A Biden Presidency Would Make the Same Demands
Brexiters expected far too much of Trump but they and others misconstrue what would change under a Biden administration.
Clearly there would be differences. He is pro-EU, unlike Trump. He is known to regard Brexit as a mistake both in itself and as being damaging to US interests. And his strong personal and political connections with Ireland mean that he is unlikely to do anything to damage the Good Friday Agreement.
But none of these things precludes a UK-US trade deal. Rather, a Biden administration would be seeking similar things from a deal to Trump, using a similarly tough and experienced negotiating team, and preying on the same UK vulnerability caused by its political desire for a deal.
We know, in outline, what these things are. They include, in particular, enhanced access to UK agricultural, pharmaceutical and healthcare markets. At stake here is not so much tariffs as reducing regulatory – or non-tariff – barriers. Allowing ‘chlorinated chicken’ has become the widely referenced example, but that is really code for far more extensive regulatory changes that would be sought over food, environmental safety and other standards.
These and other changes – especially those affecting the NHS – would of course be very politically contentious within the UK. Perhaps that would scupper a deal. But that’s not the point. The point is that the nature of what the US will seek is relatively independent of who the President happens to be.
Many of them are things which the US sought during the Transatlantic Trade and Investment Partnership (TTIP) negotiations with the EU under Obama (which subsequently collapsed under Trump). Brexiters were happy to use the concerns about TTIP as one of the arguments for leaving the EU, so it is opportunistic for them now to dismiss them.
But, more to the point, the capacity of the UK to resist US demands is far less than that of the EU because of market size and the need to do a trade deal at almost any price – a fact well-known to the US.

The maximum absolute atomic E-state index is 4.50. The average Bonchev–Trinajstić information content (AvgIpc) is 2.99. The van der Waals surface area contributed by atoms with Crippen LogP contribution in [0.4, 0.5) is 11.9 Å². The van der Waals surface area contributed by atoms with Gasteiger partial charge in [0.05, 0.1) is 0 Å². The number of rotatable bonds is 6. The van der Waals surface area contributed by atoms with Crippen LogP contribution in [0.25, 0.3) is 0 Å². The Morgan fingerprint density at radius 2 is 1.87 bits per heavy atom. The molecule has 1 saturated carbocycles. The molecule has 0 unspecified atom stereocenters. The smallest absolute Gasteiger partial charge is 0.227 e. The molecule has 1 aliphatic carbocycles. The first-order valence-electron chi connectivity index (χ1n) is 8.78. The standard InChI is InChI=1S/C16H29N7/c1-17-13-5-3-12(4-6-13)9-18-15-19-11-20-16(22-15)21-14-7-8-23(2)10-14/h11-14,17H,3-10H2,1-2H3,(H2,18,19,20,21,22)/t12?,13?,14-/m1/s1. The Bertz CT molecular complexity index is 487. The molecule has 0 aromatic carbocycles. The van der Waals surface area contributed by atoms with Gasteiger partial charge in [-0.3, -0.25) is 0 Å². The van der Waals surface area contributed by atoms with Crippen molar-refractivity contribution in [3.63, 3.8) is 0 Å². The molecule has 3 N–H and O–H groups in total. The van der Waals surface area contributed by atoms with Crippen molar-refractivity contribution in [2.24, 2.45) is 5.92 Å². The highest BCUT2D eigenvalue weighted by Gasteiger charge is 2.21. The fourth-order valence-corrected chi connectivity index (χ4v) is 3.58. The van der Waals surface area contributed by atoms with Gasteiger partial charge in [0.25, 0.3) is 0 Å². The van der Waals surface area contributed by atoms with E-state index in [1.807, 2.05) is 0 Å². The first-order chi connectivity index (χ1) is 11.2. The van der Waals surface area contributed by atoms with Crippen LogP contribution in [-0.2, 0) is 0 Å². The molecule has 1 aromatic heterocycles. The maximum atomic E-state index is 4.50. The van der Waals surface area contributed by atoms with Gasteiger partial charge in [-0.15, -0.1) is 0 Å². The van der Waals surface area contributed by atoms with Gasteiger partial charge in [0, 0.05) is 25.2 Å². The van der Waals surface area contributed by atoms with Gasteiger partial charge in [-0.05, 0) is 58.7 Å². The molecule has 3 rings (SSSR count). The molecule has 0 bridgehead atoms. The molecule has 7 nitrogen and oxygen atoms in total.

Sovereignty and International Trade
There is a deeper issue, though, which goes to the heart of the incoherence of the idea that Brexit delivers sovereignty.
The US demands are primarily regulatory and, ultimately, not just about this or that product or industry but about wholesale alignment with US regulatory standards. The UK may or may not accede to that and it will depend, in part, on what is agreed with the EU in the meantime. Either way, there is no way of avoiding the fact that there are really only two regulatory frameworks in the world: the US and the EU (perhaps China will one day become another, but Britain won’t).
Regulation is central to modern international trade because the biggest trade barriers are no longer those of tariffs but of non-tariffs. Many Brexiters don’t understand this, partly because they typically operate with a 19th Century view of trade in which tariffs loomed large and partly because they often subscribe to a neoliberal ideology that markets exist by nature – prior to and imposed upon by regulation – rather than recognising that regulation creates, and is a condition for, functioning markets.
Reducing non-tariff barriers immediately implies the existence of regulations which are both set and enforced beyond the nation state. As soon as that happens, sovereignty in its traditional sense – and that invariably invoked by Brexiters – is compromised. Brexit doesn’t escape that. So the question becomes one of the mechanisms by which regulations are set and enforced.
The European Single Market is one particular way, and by far the most extensive, delivering not only completely tariff-free goods trade but also gradually eliminating non-tariff barriers. This is why it has a more unified international services market than any other, because the barriers to services trade are entirely non-tariff in nature.